Create your own Scent

Create your own Scent :

Perfume is a classic gift, but it's even better if the perfume you give is a scent that you've created yourself—especially if you package it in a beautiful bottle. The perfume you make yourself is free from synthetic chemicals and can be fully customized to suit your personal tastes. Here's how to make your own perfume.

Perfume Materials

Perfume consists of a mixture of essential oils in a base oil, together with alcohol and water.

  • 1/2 ounce jojoba oil or sweet almond oil
  • 2-1/2 ounces ethanol (e.g., vodka)
  • 2 tablespoons spring water or distilled water (not tap water)
  • Coffee filter
  • Dark-colored glass bottle
  • 25 drops essential oils (You can either buy them at a health store or online or distill your own.)
    • 7 drops base note essential oils
    • 7 drops middle note essential oils
    • 6-7 drops top note essential oils
    • A couple of drops of bridge notes (optional)

The essential oils that you'll be using will form the base of your perfume, called the "notes." Base notes are the part of the perfume that lasts the longest on the skin. The middle notes evaporate a little more quickly. The top notes are the most volatile and disperse the most quickly. Bridge notes have intermediate evaporation rates and serve to tie a scent together.

Sometimes other substances are added to a perfume formulation, such as sea salt (ocean scent), black pepper (spicy), camphor, and vetiver. Since essential oils evaporate at different rates, the way a perfume smells actually changes over time as you wear it. Here are some examples of common base, middle, top, and bridge notes:

  • Base notes: cedar wood, cinnamon, patchouli, sandalwood, vanilla, moss, lichen, fern
  • Middle notes: clove, geranium, lemongrass, neroli, nutmeg, ylang-ylang
  • Top notes: bergamot, jasmine, lavender, lemon, lime, neroli, orchid, rose
  • Bridge notes: vanilla, lavender

The order in which you mix your ingredients is important since it will affect the scent. If you change the procedure, record what you've done in case you want to duplicate a particular scent.

Create Your Perfume

    1. Add the jojoba oil or sweet almond oil to your bottle.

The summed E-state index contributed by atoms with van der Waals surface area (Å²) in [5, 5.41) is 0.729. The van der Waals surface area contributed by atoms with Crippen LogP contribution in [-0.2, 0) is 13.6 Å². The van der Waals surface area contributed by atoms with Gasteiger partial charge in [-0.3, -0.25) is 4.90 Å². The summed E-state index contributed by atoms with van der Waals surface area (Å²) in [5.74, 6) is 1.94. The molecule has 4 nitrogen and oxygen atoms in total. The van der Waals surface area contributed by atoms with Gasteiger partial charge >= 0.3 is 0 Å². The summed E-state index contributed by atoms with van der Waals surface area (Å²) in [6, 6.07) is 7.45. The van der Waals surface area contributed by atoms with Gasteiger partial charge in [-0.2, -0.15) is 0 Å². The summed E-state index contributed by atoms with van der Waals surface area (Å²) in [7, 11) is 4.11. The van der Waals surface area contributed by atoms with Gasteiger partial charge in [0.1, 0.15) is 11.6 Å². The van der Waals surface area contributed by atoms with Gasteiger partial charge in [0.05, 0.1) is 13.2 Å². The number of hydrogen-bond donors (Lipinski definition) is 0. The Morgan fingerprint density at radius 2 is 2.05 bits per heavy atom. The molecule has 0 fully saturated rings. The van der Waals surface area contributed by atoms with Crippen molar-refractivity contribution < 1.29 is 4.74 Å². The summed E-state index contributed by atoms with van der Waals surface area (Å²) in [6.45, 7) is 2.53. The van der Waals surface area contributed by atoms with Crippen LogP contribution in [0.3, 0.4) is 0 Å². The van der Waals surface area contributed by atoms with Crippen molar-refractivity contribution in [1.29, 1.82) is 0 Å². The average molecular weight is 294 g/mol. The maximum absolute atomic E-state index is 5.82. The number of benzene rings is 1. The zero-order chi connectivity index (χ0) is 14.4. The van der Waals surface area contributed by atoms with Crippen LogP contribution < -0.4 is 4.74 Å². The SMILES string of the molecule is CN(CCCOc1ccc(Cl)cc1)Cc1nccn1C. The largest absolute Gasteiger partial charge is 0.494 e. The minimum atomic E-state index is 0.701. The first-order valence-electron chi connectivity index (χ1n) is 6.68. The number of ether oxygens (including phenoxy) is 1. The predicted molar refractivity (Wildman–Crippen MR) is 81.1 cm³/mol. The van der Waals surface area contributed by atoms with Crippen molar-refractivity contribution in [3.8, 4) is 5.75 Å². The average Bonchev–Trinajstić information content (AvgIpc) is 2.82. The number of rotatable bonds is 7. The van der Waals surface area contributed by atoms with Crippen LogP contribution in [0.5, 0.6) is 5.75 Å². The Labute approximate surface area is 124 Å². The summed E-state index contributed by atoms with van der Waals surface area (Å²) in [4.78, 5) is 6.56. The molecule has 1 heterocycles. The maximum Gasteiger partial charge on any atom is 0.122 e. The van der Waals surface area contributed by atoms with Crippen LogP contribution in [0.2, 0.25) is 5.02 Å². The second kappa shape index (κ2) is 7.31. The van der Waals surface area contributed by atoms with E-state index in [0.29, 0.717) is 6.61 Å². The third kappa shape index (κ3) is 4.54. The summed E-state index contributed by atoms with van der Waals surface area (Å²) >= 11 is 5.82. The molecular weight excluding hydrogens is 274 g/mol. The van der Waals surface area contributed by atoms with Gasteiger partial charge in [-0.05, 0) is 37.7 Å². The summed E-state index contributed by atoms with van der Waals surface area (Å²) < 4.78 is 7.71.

2. Add the essential oils in the following order: the base notes, followed by the middle notes, and then the top notes. Add a couple of drops of bridge notes, if desired.
    3. Add 2.5 ounces of alcohol.
    4. Shake the bottle for a couple of minutes, and then let it sit for between 48 hours to six weeks. The scent will change over time, becoming strongest at around six weeks.
    5. When the scent is where you want it to be, add 2 tablespoons of spring water to the perfume. Shake the bottle to mix the perfume, and then filter it through a coffee filter before pouring it into its final bottle.
    6. You may pour a little perfume into a decorative bottle, but in general, perfume should be stored in a sealed bottle, away from heat and light. Ideally, you should use a dark bottle with minimal airspace, since light and exposure to air degrade many essential oils.
    7. Label your creation. (It's always a good idea to record how you made the perfume, in case you want to recreate it later.)

Perfumery Notes

It takes experimentation to get the scent you want, but you can get started in the right direction by keeping in mind the type of scents associated with essential oils:

  • Earthy: patchouli, vetiver
  • Floral: geranium, jasmine, neroli, rose, violet, ylang-ylang
  • Fruity: bergamot, grapefruit, lemon, lemongrass, lime, mandarin, orange
  • Herbal: angelica, basil, chamomile, clary sage, lavender, peppermint, rosemary
  • Ocean: sea salt
  • Spicy: black pepper, cardamom, cinnamon, clove, coriander, ginger, juniper, nutmeg
  • Woodsy: cassia, cedar, cypress, pine, sandalwood

If the perfume is too strong, you can dilute it with more water. If you want your perfume to retain its scent longer, add a tablespoon of glycerin to the mixture.